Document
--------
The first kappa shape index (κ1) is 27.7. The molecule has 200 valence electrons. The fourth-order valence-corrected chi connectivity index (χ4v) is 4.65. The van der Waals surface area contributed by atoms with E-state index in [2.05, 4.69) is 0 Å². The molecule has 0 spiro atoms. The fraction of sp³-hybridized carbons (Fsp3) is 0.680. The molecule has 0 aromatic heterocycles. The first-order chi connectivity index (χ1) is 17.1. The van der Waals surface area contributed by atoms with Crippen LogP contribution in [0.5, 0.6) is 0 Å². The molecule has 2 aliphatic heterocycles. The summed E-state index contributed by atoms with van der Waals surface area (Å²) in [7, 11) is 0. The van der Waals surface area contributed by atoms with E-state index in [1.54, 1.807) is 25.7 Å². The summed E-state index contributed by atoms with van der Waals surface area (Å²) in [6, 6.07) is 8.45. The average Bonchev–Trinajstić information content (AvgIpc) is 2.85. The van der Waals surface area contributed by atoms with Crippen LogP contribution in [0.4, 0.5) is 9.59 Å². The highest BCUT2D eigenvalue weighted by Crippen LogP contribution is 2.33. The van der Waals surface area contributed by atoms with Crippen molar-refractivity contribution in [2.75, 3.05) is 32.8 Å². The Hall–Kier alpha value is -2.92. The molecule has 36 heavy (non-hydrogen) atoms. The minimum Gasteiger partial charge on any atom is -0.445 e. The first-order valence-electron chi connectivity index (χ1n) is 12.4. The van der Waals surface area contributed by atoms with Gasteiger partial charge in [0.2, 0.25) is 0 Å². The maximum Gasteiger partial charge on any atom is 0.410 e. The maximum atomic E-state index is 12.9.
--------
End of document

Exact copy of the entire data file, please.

The first kappa shape index (κ1) is 27.7. The molecule has 200 valence electrons. The fourth-order valence-corrected chi connectivity index (χ4v) is 4.65. The van der Waals surface area contributed by atoms with E-state index in [2.05, 4.69) is 0 Å². The molecule has 0 spiro atoms. The fraction of sp³-hybridized carbons (Fsp3) is 0.680. The molecule has 0 aromatic heterocycles. The first-order chi connectivity index (χ1) is 17.1. The van der Waals surface area contributed by atoms with Crippen LogP contribution in [0.5, 0.6) is 0 Å². The molecule has 2 aliphatic heterocycles. The summed E-state index contributed by atoms with van der Waals surface area (Å²) in [7, 11) is 0. The van der Waals surface area contributed by atoms with E-state index in [1.54, 1.807) is 25.7 Å². The summed E-state index contributed by atoms with van der Waals surface area (Å²) in [6, 6.07) is 8.45. The average Bonchev–Trinajstić information content (AvgIpc) is 2.85. The van der Waals surface area contributed by atoms with Crippen LogP contribution in [0.4, 0.5) is 9.59 Å². The highest BCUT2D eigenvalue weighted by Crippen LogP contribution is 2.33. The van der Waals surface area contributed by atoms with Crippen molar-refractivity contribution in [2.75, 3.05) is 32.8 Å². The Hall–Kier alpha value is -2.92. The molecule has 36 heavy (non-hydrogen) atoms. The minimum Gasteiger partial charge on any atom is -0.445 e. The first-order valence-electron chi connectivity index (χ1n) is 12.4. The van der Waals surface area contributed by atoms with Gasteiger partial charge in [0.2, 0.25) is 0 Å². The maximum Gasteiger partial charge on any atom is 0.410 e. The maximum atomic E-state index is 12.9.